This story was published in DefenseNews.com
Aug. 9, 2017
HOLLOMAN AIR FORCE BASE, N.M. — This month, three industry teams will hand over four different light attack aircraft to Air Force pilots for a series of flight demonstrations to test just how well the aircraft can prosecute targets on the ground while operating in austere desert environments. Those that prove their mettle will move on until the next phase of the experiment: a combat demonstration in the Middle East.
Specifically, planes could participate in the fight against the Islamic State and other terrorist groups, Air Force Secretary Heather Wilson told reporters Wednesday.
The Air Force won’t know for sure whether it will pursue a combat demonstration until the experiment at Holloman Air Force Base is finished. Then, the service will take the data it has collected and assess the aircraft cost, capability and the manufacturer’s production capacity.
“That data is intended to inform strategic decisions. It will also tell us whether we take this to the next step, to what we call a combat experiment, and whether any of these aircraft are ready for that,” Wilson said. “That combat experiment could take place early next year.”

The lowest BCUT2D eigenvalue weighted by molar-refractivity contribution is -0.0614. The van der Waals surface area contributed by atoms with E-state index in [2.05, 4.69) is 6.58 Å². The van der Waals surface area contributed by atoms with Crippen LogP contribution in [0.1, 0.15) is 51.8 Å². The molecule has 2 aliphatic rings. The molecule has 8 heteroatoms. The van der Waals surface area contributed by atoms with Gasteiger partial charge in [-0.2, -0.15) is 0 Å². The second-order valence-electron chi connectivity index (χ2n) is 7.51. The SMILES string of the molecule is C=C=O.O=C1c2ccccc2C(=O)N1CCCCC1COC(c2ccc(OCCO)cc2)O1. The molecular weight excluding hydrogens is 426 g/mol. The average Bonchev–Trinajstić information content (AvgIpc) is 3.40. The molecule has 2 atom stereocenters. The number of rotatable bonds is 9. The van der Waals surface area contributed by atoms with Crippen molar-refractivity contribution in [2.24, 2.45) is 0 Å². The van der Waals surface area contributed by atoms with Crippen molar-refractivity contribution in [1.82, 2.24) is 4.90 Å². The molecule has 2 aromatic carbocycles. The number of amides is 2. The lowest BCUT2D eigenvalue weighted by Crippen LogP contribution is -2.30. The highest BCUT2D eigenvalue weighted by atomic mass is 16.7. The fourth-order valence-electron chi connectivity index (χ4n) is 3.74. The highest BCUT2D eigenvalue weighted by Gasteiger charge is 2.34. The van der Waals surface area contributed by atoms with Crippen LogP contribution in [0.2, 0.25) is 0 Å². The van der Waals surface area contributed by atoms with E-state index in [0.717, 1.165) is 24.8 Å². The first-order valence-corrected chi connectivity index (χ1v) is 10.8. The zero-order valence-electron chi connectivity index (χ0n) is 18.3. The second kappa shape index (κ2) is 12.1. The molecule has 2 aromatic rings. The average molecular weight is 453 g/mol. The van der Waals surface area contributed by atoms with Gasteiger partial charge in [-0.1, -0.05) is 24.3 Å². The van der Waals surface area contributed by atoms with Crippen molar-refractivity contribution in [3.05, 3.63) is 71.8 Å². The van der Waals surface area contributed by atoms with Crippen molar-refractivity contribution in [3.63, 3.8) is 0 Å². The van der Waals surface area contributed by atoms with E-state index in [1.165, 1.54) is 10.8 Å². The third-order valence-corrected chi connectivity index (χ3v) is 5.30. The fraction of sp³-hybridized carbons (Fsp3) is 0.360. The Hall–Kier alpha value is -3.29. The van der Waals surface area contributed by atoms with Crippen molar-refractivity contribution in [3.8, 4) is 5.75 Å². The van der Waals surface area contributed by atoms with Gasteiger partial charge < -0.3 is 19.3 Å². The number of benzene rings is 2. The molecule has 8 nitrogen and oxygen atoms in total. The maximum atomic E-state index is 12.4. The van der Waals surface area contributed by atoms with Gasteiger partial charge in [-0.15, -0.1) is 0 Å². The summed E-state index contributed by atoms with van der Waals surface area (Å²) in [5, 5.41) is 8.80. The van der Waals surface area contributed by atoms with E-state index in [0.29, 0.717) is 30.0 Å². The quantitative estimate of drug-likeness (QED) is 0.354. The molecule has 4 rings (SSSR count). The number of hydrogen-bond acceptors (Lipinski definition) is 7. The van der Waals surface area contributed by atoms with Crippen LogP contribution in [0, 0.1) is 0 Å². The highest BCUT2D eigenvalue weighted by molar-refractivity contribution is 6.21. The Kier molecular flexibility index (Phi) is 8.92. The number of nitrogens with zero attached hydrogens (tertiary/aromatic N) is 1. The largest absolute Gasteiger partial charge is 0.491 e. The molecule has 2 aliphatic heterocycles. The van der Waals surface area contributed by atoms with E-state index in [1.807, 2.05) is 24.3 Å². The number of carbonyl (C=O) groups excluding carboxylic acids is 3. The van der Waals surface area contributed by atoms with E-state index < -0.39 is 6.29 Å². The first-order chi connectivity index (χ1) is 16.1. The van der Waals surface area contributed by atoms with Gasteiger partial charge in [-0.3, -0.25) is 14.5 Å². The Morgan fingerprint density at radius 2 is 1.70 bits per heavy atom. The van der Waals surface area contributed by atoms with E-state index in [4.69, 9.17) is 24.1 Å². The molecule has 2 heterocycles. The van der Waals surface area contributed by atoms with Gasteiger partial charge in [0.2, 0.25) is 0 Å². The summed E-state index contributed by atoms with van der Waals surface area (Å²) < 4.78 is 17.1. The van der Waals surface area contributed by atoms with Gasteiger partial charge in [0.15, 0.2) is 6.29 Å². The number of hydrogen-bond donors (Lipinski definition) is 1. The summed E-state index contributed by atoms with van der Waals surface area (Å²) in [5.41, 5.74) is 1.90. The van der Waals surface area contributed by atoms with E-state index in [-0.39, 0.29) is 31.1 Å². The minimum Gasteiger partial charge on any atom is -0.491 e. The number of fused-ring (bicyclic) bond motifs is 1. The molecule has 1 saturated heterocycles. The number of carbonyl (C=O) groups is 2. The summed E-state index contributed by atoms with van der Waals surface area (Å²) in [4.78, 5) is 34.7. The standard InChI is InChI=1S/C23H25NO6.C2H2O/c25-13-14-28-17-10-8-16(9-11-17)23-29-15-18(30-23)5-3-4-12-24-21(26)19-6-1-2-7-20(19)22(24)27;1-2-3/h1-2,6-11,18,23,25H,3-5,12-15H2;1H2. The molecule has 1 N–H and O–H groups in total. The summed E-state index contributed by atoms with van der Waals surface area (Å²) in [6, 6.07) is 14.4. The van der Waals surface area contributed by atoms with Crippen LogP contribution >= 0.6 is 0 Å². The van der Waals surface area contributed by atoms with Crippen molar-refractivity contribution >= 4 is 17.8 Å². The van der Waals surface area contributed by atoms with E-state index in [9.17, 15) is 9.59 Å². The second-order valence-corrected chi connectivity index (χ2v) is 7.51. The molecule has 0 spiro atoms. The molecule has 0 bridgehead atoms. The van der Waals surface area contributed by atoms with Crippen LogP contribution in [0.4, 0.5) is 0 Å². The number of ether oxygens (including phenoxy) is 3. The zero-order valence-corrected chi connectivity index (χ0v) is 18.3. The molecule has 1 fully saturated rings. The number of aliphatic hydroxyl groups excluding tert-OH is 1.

Reporters headed to Holloman AFB on Wednesday to get a glimpse of the four aircraft participating in the demo: the A-29 from Sierra Nevada Corp. and Embraer, the AT-802L Longsword by L3 and Air Tractor, and the AT-6 Wolverine and Scorpion jet, both by Textron.
They weren’t the only interested parties. Several top Air Force officials also visited the base to observe the experiment, including Wilson; Chief of Staff Gen. David Goldfein, who flew both the A-29 and AT-6 today; Gen. Mike Holmes, who heads Air Combat Command; and Lt. Gen. Arnold Bunch, the service’s top uniformed acquisition official.
Representatives from about a dozen international partner militaries also attended, including members from Canada, Australia, the United Arab Emirates and Paraguay.